Henderson, Landon; Perez, Miguel (Mike); Edwards Air Force Base (International Foundation for Telemetering, 2005-10)
      During the era 2000-2002, the U.S. Air Force C-17 Follow-on Flight Test Program (FOFTP) transitioned to total bulk data collection employing the Veridian OMEGA™ Intelligent Multiplexer (IMUX) and associated Series 3000 Telemetry Processor. Advanced planning for the data management was deficient; engineers and analysts were overwhelmed by the actual quantity of instrumentation data collected, at a rate of 2- to 3-gigabytes per flight test hour. In fiscal year (FY) 2003, the Test Director initiated comprehensive planning for management of the C-17 data elements. Including the bulk instrumentation data collected, this plan also addressed the management of programmatic information and correlation from the test definition program phase through the archiving of test reporting Information. The envisioned end-state of the C-17 test data archive effort, also referred to as the C-17 Enterprise Test Data Management System (ETDMS), seeks to provide the C-17 Test Team with cradle-to-grave data management at a level unprecedented in the flight test community and is described herein. Once funding was received, the C-17 Integrated Product Team (IPT) has aggressively moved into deploying the C-17 ETDMS at the Air Force Flight Test Center (AFFTC) located at Edwards Air Force Base, California. Five modest objectives were set for the effort at initiation; these were: 􀂉 Objective 1: Establish C-17 Technical Library; Complete Deployment of LiveLink Distribution System 􀂉 Objective 2: Improve Data Analysis (Telemetry) Toolset and Products; Train Users 􀂉 Objective 3: Modernize Legacy Databases/Applications (Measurands, Calibrations, Generation of the Test Parameter Requirements [TPR] Document) 􀂉 Objective 4: Fix the Test Planning and Test Point Tracking User Interface 􀂉 Objective 5: Implement the Approved ETDMS Framework The C-17 ETDMS will link the many geographically separated users of C-17 test results in near real-time. Thus, providing the program decision-makers with the information required to support the current worldwide combat operations tempo by joint force elements as exhibited during the recent deployments and sustainment of operations in the Southwest Asian AOR. Collaterally, the C-17 ETDMS will support the efforts of our co-located NASA-Dryden colleagues seeking to improve the abilities of our National Airspace System (NAS) to support industry initiatives such as aircraft health monitoring and “call-ahead” maintenance planning. Currently ahead of schedule and within projected costs boundaries, the C-17 ETDMS will provide government off-the-shelf (GOTS)/commercial off-the-shelf (COTS) solutions to the C- 17 test community during FY 2005.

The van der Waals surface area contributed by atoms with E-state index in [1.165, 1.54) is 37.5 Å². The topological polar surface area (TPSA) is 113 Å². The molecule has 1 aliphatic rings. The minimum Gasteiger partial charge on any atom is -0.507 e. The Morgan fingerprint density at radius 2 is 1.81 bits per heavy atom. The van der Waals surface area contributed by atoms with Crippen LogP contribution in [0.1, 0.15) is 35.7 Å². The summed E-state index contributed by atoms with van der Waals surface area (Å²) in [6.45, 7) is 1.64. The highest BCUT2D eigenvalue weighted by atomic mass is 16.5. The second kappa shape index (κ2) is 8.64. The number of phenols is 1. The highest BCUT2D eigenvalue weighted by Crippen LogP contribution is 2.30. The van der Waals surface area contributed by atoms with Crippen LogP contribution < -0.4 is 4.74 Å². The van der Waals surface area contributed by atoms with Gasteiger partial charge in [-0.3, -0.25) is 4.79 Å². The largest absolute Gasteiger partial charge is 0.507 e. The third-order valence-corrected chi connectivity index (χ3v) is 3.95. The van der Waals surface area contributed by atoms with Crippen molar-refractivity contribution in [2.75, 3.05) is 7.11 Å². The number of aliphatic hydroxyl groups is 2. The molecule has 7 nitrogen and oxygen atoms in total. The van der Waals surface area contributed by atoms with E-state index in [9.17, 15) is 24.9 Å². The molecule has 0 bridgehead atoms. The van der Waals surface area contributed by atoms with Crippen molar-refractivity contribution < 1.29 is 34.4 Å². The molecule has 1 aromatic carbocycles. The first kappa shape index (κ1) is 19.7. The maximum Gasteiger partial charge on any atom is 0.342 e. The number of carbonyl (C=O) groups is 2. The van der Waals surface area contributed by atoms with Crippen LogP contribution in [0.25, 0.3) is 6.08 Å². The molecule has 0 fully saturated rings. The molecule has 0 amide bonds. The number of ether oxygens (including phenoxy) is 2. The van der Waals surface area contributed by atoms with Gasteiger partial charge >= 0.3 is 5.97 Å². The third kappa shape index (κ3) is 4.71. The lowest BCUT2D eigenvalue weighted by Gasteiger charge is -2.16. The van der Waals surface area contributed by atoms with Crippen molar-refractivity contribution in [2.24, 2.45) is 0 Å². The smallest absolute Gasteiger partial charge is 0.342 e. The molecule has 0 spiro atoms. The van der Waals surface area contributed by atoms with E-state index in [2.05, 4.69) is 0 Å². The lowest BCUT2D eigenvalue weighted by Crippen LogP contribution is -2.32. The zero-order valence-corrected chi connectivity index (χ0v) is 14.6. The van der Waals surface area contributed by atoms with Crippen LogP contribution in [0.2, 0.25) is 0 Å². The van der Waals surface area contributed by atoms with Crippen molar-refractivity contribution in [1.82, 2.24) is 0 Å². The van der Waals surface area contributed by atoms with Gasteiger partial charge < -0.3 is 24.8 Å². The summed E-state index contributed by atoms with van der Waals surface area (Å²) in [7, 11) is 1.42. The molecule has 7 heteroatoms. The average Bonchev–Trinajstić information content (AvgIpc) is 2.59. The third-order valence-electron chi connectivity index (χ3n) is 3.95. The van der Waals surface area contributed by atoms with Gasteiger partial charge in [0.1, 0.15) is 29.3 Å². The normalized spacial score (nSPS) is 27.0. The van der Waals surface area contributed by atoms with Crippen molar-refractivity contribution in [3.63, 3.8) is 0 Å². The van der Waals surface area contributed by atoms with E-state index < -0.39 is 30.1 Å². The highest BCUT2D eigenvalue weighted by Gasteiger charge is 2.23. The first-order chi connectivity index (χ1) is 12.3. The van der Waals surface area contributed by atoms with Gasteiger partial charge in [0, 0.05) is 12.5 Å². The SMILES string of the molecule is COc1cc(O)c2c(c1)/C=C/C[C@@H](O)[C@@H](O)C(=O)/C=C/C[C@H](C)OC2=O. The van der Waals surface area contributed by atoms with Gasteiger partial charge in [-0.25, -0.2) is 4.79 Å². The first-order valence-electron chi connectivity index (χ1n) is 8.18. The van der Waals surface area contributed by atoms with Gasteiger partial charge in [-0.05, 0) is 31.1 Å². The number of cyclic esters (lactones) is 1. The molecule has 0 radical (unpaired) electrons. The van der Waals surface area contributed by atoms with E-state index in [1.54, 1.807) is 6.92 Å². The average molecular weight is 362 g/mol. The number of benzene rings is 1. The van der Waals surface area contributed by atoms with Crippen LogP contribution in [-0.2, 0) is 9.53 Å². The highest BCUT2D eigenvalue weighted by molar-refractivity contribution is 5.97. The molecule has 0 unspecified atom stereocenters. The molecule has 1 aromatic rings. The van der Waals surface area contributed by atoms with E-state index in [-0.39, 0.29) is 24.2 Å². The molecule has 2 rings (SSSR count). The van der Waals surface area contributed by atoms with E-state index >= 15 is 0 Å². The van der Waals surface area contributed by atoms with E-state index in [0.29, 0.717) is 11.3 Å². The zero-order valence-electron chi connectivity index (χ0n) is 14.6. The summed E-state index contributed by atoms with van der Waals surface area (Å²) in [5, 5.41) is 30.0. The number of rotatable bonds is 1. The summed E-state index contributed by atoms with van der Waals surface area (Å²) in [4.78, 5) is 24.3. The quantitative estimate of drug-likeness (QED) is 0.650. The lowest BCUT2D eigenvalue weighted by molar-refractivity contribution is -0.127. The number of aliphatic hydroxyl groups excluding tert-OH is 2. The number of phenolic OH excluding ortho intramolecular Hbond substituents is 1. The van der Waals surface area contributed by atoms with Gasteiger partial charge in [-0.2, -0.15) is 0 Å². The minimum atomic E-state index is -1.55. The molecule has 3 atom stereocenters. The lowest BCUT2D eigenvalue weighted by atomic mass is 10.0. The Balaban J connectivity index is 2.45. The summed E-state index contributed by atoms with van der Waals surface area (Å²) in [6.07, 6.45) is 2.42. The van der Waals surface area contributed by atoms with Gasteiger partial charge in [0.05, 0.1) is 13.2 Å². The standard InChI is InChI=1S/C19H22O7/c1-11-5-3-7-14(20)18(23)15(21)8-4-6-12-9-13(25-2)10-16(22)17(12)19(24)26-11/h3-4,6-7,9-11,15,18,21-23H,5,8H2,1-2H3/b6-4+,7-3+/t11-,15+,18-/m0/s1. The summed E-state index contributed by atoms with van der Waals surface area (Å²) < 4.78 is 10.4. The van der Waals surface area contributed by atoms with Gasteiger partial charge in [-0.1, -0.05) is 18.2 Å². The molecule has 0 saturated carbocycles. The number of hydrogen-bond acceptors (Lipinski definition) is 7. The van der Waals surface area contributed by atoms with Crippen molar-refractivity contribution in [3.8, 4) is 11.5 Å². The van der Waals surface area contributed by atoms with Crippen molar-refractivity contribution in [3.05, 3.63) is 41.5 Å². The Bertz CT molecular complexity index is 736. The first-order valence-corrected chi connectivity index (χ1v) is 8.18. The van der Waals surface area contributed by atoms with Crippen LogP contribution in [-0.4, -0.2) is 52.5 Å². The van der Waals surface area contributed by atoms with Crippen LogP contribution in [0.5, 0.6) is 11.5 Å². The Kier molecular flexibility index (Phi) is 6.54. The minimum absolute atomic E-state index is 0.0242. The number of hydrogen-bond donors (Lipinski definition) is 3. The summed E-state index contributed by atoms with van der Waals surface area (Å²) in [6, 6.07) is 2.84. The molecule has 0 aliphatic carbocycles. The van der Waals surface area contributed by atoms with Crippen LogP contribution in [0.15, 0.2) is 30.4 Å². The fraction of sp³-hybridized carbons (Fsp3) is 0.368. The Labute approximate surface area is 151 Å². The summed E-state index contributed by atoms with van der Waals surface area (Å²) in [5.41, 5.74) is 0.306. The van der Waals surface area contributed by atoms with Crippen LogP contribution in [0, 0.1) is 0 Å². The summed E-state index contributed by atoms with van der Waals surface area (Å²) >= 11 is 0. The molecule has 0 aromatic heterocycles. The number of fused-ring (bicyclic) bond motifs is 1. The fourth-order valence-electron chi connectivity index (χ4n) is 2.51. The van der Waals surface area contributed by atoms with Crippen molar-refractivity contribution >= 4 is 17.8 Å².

Wegener, John A.; Roche, Michael C.; The Boeing Company (International Foundation for Telemetering, 2005-10)
      This paper describes a telemetry system developed for the EA-18G Flight Test program. The program requires transmission of a number of data streams, in IRIG-106 Chapter 4 PCM, Chapter 8 Mux-All 1553, Ethernet, and Fibre Channel formats. The initial requested data rate was in excess of 30 Mbits/sec. The telemetry system must operate at a range up to about 120 miles, at several test ranges, and with several different aircraft maneuvering configurations. To achieve these requirements, the Flight Test Instrumentation group at Boeing Integrated Defense Systems in Saint Louis, developed a telemetry system in conjunction with industry partners and test range customers. The system transmits two telemetry streams with a total aggregate rate on the order of 20 Mbits/sec. Each telemetry stream consists of up to four PCM streams, combined in a Teletronics Technology Corporation (TTC) Miniature Adaptable Real-Time Multiplexer Unit (MARM) data combiner. It uses Nova Engineering multi-mode transmitters capable of transmitting PCM-FM or Shaped Offset Quadrature Phase Shift Keying (SOQPSK). The transmitter also provides Turbo-Product Code (TPC) Forward Error Correction (FEC) to enhance range and improve link performance. Data collection units purchased from outside vendors or developed by Saint Louis Flight Test Instrumentation, translate Ethernet and Fibre Channel information into traditional PCM streams. A Boeing Flight Test Instrumentation developed control system provides flexible selection of streams to be combined into each telemetry stream, and functional control of antenna selection and transmitter operation.